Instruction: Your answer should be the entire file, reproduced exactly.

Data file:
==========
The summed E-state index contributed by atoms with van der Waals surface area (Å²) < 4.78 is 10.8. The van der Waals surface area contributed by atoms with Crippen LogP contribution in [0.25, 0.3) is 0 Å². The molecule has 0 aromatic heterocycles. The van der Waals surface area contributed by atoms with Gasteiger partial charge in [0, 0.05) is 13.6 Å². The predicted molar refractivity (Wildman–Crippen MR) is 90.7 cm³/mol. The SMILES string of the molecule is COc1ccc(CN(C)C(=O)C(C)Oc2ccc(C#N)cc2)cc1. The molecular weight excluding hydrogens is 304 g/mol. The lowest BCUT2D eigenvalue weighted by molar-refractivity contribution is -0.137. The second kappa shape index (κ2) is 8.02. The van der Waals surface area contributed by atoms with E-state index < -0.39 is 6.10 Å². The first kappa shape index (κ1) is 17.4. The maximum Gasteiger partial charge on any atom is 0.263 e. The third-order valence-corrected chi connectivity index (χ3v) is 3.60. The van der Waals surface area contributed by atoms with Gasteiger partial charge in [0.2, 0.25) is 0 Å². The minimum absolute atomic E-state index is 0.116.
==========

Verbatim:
The summed E-state index contributed by atoms with van der Waals surface area (Å²) < 4.78 is 10.8. The van der Waals surface area contributed by atoms with Crippen LogP contribution in [0.25, 0.3) is 0 Å². The molecule has 0 aromatic heterocycles. The van der Waals surface area contributed by atoms with Gasteiger partial charge in [0, 0.05) is 13.6 Å². The predicted molar refractivity (Wildman–Crippen MR) is 90.7 cm³/mol. The SMILES string of the molecule is COc1ccc(CN(C)C(=O)C(C)Oc2ccc(C#N)cc2)cc1. The molecular weight excluding hydrogens is 304 g/mol. The lowest BCUT2D eigenvalue weighted by molar-refractivity contribution is -0.137. The second kappa shape index (κ2) is 8.02. The van der Waals surface area contributed by atoms with E-state index < -0.39 is 6.10 Å². The first kappa shape index (κ1) is 17.4. The maximum Gasteiger partial charge on any atom is 0.263 e. The third-order valence-corrected chi connectivity index (χ3v) is 3.60. The van der Waals surface area contributed by atoms with Gasteiger partial charge in [0.2, 0.25) is 0 Å². The minimum absolute atomic E-state index is 0.116.